February 11, 2000

Reading’s impact lasts a lifetime: speaker

Featured Image

Christian music star Michael W. Smith and his wife, Debbie (right), read the book “Where’s Whitney?” to a rapt audience at Vanderbilt Children’s Hospital last week. The Smiths were here to help kick off the new Reach Out and Read program. (photo by Dana Johnson)

Reading's impact lasts a lifetime: speaker

Growing up reading may not seem as important as growing up healthy, but Dr. Perri Klass believes that encouraging children to read can change their lives.

Klass, a pediatrician and medical director of the Reach Out and Read program at Boston Medical Center, spoke here last week when Vanderbilt Children's Hospital launched Jo's Reach Out and Read Club, a version of the nationally known program that makes early literacy part of pediatric primary care.

The Vanderbilt effort hopes to reach low-income families where books and reading are not ordinarily a part of a child's environment. Children visiting the clinic for well-child visits will be given a new book at each visit. In addition, volunteers will read to the children in the waiting room each day.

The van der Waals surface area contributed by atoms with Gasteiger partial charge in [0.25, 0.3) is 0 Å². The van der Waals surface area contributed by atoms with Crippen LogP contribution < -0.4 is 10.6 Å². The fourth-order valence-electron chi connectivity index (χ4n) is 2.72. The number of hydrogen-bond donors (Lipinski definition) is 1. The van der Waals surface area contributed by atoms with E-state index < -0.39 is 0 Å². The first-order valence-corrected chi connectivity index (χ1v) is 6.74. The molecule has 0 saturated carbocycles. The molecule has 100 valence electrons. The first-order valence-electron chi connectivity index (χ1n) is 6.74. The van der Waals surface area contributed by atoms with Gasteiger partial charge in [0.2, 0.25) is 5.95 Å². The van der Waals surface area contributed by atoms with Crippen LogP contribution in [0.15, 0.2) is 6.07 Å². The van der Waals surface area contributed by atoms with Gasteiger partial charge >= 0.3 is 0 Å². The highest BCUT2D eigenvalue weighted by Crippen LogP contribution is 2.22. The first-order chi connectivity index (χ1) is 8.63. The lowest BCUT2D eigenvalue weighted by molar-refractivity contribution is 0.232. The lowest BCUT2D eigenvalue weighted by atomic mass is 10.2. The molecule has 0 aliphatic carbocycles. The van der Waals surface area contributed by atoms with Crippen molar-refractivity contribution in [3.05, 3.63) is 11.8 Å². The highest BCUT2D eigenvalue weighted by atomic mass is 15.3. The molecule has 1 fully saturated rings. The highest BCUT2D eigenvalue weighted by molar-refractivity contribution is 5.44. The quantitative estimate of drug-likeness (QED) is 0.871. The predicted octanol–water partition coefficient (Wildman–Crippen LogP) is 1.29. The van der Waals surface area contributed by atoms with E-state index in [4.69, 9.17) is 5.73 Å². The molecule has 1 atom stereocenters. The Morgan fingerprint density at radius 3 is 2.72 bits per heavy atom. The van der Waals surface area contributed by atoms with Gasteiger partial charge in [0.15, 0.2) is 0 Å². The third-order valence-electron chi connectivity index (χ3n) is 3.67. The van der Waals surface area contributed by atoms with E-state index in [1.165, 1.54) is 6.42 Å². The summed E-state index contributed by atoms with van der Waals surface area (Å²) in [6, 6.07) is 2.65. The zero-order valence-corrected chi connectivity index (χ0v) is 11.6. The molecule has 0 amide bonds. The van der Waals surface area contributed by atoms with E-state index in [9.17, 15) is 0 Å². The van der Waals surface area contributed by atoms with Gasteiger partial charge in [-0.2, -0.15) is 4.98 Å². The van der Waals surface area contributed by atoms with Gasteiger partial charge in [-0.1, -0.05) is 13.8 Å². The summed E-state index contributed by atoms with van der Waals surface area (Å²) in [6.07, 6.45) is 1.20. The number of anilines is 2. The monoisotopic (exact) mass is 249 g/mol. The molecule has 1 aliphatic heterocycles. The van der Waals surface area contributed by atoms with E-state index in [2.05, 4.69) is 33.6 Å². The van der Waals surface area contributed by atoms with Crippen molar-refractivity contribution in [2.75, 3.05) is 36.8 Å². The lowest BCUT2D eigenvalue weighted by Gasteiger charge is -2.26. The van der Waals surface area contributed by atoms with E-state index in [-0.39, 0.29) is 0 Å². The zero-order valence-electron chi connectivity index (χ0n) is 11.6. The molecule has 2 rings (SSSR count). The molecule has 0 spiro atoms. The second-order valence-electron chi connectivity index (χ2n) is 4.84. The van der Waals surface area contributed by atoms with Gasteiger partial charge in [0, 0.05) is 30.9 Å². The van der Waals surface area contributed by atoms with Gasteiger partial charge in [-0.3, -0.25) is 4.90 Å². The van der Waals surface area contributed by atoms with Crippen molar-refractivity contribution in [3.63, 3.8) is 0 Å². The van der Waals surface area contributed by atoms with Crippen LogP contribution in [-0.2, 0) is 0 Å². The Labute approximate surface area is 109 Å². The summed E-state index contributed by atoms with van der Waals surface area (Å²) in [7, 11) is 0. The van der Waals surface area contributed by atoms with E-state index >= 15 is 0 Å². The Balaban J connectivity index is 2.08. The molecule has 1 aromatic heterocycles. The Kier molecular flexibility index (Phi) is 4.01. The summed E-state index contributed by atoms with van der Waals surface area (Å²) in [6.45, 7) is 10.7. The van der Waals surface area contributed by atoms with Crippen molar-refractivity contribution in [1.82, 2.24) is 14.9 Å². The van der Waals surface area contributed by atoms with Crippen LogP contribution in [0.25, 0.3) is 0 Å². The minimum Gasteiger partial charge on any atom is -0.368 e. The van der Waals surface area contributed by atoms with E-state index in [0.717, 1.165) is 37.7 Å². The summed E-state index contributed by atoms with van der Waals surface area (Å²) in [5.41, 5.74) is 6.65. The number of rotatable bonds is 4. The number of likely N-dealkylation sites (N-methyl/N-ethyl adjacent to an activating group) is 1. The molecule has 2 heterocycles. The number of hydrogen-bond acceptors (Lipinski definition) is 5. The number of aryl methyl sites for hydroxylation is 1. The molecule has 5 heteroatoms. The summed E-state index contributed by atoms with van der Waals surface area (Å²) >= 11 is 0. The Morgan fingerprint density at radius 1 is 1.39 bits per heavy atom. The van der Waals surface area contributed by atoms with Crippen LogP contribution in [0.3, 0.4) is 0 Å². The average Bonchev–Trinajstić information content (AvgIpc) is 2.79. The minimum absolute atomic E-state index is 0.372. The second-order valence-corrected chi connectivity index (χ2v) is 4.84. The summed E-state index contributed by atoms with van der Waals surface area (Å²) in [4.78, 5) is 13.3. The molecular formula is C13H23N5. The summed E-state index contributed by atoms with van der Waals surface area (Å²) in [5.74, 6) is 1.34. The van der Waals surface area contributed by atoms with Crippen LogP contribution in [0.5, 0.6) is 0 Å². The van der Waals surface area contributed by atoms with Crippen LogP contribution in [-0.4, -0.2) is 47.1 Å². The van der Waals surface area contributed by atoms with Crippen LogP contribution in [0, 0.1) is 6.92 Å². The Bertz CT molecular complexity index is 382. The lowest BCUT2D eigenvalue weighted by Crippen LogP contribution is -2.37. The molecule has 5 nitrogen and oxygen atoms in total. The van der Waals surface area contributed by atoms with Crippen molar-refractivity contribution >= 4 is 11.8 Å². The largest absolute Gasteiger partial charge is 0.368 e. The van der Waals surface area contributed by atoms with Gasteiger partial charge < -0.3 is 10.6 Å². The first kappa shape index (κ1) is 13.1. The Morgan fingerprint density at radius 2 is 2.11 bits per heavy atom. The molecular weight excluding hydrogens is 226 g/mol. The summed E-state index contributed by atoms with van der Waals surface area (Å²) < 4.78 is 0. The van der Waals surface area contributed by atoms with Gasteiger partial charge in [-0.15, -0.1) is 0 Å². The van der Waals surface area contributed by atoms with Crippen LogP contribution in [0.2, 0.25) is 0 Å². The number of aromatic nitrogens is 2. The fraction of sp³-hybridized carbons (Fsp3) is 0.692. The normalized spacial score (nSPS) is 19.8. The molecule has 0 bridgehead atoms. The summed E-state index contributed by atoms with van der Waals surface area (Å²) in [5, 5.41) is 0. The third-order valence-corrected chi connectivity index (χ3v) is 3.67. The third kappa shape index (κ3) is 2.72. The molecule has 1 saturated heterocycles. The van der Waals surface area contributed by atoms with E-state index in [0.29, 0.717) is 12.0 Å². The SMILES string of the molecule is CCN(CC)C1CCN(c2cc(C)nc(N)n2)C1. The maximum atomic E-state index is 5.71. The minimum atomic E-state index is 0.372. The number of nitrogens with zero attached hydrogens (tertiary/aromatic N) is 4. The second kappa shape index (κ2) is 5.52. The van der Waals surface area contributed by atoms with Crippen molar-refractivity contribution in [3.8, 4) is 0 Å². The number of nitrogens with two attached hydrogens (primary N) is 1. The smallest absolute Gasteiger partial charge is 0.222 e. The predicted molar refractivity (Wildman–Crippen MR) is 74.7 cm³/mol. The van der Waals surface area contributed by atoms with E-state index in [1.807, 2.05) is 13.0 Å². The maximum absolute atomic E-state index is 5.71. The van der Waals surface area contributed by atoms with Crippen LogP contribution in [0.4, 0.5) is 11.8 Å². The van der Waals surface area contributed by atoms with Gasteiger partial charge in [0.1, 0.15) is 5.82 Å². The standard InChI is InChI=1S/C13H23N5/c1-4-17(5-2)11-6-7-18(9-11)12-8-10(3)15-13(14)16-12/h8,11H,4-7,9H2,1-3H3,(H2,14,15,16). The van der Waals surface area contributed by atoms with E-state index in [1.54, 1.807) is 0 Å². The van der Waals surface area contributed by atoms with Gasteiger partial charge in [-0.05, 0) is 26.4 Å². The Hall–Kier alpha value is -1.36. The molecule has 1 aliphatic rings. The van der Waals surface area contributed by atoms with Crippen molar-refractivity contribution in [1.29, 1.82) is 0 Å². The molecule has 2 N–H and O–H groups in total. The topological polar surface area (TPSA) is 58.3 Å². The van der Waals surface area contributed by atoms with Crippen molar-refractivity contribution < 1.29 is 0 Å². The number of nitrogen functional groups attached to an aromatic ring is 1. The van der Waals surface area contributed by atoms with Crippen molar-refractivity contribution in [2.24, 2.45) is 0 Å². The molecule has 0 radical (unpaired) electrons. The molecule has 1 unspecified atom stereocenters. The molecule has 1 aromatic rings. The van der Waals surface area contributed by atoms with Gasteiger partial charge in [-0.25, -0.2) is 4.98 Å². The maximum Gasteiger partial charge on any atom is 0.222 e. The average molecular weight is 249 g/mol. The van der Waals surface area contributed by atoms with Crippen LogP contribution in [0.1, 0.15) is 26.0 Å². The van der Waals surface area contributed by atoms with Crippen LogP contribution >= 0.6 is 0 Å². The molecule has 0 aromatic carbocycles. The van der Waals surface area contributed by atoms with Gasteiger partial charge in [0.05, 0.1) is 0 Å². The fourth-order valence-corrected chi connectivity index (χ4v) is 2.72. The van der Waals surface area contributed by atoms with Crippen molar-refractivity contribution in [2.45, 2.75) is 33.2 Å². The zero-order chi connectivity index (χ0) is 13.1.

It's a five-year program made possible by a gift from Dr. Rebecca Swan, assistant professor of Pediatrics, and her husband, Dr. Michael Swan, a local obstetrician-gynecologist, in memory of their 14-month-old daughter, Johanna, who died last April.

Klass said that even toddlers can complete sentences in books that have been read to them frequently.

"By age 2 you can see a difference in children who are growing up with books and those who aren't. Pediatricians can distinguish between their patients who are growing up with books and those who aren't," she said. "If you see a difference by age 2, what kind of difference will you see by the time they go to school?"

Klass said that about 35 percent of first graders are in some sort of remedial reading program because they can't read at their grade level.

"By the time the child gets to formal reading instruction, they should have about 1,000 hours of book time. And that's not an extraordinary amount of time."